Good morning.

Reading some code in a webpage, I found this expression:

X[0] = 0.5; (*edited from x to X*)
X[n_ /; 1 <= n] := X[n] = Sin[n] X[n - 1] + Cos[n]

Is this a compact form of a while loop?

Thanks in advance.

  • 3
    $\begingroup$ Short answer: No. This is recursion. While is iteration. But there are ways to translate between the two, so there is some abstract form of equivalence, I guess. $\endgroup$
    – lericr
    Commented Dec 7, 2023 at 22:53
  • 1
    $\begingroup$ SIde note, I assume that the x[0] should have been X[0]. $\endgroup$
    – lericr
    Commented Dec 7, 2023 at 22:57
  • $\begingroup$ Edited. So, this form of definition is the same as, say, X[Num_]:=Table[Sin[n] X[n - 1] + Cos[n],{n,1,Num}]? $\endgroup$
    – kurush
    Commented Dec 7, 2023 at 23:07
  • 1
    $\begingroup$ Also no, since it memo-izes the X[n] values as they are processed, whereas the Table will have issues (infinite recursion, since it has no stopping point). It really is pretty much specifically the recursion it specifies. There are related constructs, such as NestList which do similar calculations but are still semantically different. $\endgroup$
    – eyorble
    Commented Dec 7, 2023 at 23:11
  • 1
    $\begingroup$ To ensure that the recursion successfully halts, the argument constraint should be positive integer rather than just positive, i.e., x[0] = 1/2; x[n_Integer?Positive] := x[n] = Sin[n] x[n - 1] + Cos[n] $\endgroup$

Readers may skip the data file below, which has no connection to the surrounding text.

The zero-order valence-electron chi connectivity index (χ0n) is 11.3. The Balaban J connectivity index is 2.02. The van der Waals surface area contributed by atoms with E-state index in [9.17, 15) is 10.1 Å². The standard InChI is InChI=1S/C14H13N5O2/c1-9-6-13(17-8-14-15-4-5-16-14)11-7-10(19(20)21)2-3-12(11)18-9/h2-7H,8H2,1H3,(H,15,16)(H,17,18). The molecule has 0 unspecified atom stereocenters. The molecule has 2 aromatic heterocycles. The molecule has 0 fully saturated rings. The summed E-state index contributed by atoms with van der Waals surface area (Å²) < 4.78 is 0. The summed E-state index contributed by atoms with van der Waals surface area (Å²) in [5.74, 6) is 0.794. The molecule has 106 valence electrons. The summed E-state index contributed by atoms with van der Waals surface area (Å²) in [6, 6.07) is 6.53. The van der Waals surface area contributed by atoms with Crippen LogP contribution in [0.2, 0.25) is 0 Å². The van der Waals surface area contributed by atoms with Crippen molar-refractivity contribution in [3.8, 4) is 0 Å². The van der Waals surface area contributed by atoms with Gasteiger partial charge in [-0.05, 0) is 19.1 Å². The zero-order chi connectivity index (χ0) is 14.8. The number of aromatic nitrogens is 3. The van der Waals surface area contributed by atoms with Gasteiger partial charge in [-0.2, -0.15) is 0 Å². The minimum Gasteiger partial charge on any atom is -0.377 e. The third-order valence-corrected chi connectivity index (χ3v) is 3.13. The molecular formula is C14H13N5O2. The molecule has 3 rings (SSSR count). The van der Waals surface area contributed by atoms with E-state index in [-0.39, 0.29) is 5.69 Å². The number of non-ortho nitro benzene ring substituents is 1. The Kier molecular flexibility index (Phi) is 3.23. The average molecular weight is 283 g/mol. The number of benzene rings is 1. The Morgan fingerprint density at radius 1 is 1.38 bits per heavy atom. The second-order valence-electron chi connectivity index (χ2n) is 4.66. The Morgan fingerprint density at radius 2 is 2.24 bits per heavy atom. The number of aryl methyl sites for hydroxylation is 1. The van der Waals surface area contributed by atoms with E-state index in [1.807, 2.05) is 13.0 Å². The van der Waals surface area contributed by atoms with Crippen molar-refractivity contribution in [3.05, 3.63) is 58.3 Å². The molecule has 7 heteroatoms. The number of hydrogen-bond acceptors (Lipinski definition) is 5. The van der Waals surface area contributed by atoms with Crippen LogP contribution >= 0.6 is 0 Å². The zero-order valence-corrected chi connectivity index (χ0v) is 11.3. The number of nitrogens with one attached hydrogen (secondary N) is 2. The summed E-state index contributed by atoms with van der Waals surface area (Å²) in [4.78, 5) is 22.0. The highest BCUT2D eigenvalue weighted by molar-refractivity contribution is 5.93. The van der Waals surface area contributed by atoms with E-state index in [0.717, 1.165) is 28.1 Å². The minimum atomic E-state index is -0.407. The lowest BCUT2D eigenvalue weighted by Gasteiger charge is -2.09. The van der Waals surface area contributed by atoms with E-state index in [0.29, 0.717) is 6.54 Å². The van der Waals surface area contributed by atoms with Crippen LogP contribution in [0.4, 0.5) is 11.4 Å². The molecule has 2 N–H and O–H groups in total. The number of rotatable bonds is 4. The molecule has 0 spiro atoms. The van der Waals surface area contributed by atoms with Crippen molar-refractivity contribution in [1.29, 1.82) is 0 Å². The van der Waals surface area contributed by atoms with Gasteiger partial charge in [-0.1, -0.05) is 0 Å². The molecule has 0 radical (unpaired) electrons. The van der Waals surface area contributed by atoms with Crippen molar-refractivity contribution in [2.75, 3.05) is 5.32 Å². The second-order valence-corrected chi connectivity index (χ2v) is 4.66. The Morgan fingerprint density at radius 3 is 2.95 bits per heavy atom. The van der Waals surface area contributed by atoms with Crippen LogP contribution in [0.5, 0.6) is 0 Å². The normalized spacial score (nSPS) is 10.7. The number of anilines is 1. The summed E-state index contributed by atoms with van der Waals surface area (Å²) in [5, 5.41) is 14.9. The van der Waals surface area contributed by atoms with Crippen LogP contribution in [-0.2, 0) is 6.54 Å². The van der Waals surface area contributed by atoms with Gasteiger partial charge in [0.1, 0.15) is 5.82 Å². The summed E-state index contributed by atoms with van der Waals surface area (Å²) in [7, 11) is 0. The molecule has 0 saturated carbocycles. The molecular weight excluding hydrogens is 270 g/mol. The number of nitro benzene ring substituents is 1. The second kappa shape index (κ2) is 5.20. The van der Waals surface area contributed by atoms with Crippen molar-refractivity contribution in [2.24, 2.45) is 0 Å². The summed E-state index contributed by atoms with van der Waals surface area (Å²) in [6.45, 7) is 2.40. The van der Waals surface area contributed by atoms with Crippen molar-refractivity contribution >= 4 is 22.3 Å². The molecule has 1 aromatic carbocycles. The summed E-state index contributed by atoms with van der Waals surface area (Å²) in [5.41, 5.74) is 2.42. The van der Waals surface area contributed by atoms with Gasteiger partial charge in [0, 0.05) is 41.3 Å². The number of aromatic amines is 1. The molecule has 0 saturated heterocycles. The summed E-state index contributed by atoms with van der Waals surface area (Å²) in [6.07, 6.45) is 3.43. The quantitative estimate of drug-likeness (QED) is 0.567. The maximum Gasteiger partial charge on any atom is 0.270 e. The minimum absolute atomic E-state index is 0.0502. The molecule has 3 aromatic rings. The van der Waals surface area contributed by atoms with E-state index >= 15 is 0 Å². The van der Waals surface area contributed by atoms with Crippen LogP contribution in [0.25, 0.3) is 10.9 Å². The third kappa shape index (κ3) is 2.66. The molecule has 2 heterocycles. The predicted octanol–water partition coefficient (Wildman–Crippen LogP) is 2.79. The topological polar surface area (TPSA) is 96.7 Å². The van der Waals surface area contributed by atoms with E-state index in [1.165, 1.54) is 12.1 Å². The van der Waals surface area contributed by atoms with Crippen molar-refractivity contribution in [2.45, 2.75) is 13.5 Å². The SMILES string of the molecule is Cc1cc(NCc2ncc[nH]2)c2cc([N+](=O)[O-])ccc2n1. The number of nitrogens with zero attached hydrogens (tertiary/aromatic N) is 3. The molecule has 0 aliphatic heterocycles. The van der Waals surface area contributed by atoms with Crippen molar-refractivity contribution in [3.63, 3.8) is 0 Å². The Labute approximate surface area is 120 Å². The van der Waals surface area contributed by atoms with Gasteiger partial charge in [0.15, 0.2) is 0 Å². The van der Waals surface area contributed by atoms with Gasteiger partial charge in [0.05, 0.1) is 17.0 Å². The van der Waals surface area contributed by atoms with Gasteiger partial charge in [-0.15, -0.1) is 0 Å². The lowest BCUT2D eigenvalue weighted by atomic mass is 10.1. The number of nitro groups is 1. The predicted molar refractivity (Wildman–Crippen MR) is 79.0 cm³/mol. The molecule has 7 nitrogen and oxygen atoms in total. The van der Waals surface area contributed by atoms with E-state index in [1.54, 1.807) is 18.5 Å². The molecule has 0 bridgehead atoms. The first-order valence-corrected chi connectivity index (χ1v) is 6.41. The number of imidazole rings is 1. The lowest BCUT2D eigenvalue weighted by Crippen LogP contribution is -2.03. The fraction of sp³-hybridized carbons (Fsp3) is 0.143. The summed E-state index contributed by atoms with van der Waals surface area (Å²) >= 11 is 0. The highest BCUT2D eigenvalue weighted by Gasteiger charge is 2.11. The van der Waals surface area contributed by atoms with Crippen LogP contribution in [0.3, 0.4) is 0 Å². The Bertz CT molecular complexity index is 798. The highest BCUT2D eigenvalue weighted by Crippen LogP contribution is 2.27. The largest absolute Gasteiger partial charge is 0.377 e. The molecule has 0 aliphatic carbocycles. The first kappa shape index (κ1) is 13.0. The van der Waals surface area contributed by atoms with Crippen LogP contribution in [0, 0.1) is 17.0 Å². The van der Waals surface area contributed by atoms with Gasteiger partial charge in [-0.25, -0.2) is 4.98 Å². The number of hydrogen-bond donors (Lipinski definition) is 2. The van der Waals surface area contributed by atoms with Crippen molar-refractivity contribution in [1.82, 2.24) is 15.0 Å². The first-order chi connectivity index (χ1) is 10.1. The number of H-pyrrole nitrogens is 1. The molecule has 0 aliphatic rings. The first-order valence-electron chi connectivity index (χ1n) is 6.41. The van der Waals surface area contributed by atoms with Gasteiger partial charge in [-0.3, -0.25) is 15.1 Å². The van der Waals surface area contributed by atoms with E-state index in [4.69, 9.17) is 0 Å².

– Bob Hanlon
    Commented Dec 7, 2023 at 23:16

2 Answers 2


Not sure if this is helpful, but...

This is recursion:

XRecurse[0] = 1/2;
XRecurse[n_Integer?Positive] := Sin[n] XRecurse[n - 1] + Cos[n];

(I removed the memoization, because I assumed that wasn't relevant to the question.)

This is iteration:

XFor[n_Integer?NonNegative] :=
    {temp, iter},
      temp = 1/2; iter = 1, iter <= n, iter++,
      temp = Cos[iter] + Sin[iter]*temp];

This is also iteration:

XWhile[n_Integer?NonNegative] :=
    {temp = 1/2, iter = 1},
      iter <= n,
      temp = Cos[iter] + Sin[iter]*temp;

These examples may not be the best, because they highlight the verbosity of the iterative examples. But that verbosity is just an artifact of my implementation choice (I can't immediately think of simpler iterative implementations for this particular computation). The meaningful difference is that an iterative process knows everything it needs to know at each step, and each step updates its "state", whereas a recursive process defers evaluation until the entire expression is built up (and of course, the memoization "caches" results to short circuit this for later computations).


Okay, this might be a better example to illustrate recursion versus iteration, based on the selection sort algorithm.

SelectionSortRecursive[{}] = {};
SelectionSortRecursive[list : {__?RealValuedNumberQ}] :=
    {minPos = PositionSmallest[list]},
    Join[list[[minPos]], SelectionSortRecursive[Delete[list, List /@ minPos]]]]

SelectionSortIterative[list : {__?RealValuedNumberQ}] := SelectionSortIterative[{}, list];
SelectionSortIterative[sorted_, {}] := sorted;
SelectionSortIterative[sorted_, unsorted_] :=
    {minPos = PositionSmallest[unsorted]},
    SelectionSortIterative[Join[sorted, unsorted[[minPos]]], Delete[unsorted, List /@ minPos]]]

Both definitions use self-reference (so maybe we could say they're lexically recursive), but in execution, one is recursive and the other is iterative.


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